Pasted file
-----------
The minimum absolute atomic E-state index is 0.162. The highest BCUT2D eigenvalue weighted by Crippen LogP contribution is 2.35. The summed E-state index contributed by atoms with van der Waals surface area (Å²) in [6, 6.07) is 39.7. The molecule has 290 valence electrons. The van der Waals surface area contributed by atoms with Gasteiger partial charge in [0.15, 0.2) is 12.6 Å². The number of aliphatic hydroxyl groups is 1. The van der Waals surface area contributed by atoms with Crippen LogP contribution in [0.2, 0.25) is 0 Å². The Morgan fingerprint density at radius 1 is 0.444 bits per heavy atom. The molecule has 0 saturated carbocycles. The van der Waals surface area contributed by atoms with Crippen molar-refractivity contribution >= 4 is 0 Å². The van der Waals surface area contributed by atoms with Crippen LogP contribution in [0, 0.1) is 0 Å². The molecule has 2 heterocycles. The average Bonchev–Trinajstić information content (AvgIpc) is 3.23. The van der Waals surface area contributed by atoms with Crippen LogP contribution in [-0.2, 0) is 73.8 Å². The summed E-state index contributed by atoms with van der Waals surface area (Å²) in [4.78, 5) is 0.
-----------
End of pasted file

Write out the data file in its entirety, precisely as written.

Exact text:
The minimum absolute atomic E-state index is 0.162. The highest BCUT2D eigenvalue weighted by Crippen LogP contribution is 2.35. The summed E-state index contributed by atoms with van der Waals surface area (Å²) in [6, 6.07) is 39.7. The molecule has 290 valence electrons. The van der Waals surface area contributed by atoms with Gasteiger partial charge in [0.15, 0.2) is 12.6 Å². The number of aliphatic hydroxyl groups is 1. The van der Waals surface area contributed by atoms with Crippen LogP contribution in [0.2, 0.25) is 0 Å². The Morgan fingerprint density at radius 1 is 0.444 bits per heavy atom. The molecule has 0 saturated carbocycles. The van der Waals surface area contributed by atoms with Crippen molar-refractivity contribution >= 4 is 0 Å². The van der Waals surface area contributed by atoms with Crippen LogP contribution in [0, 0.1) is 0 Å². The molecule has 2 heterocycles. The average Bonchev–Trinajstić information content (AvgIpc) is 3.23. The van der Waals surface area contributed by atoms with Crippen LogP contribution in [-0.2, 0) is 73.8 Å². The summed E-state index contributed by atoms with van der Waals surface area (Å²) in [4.78, 5) is 0.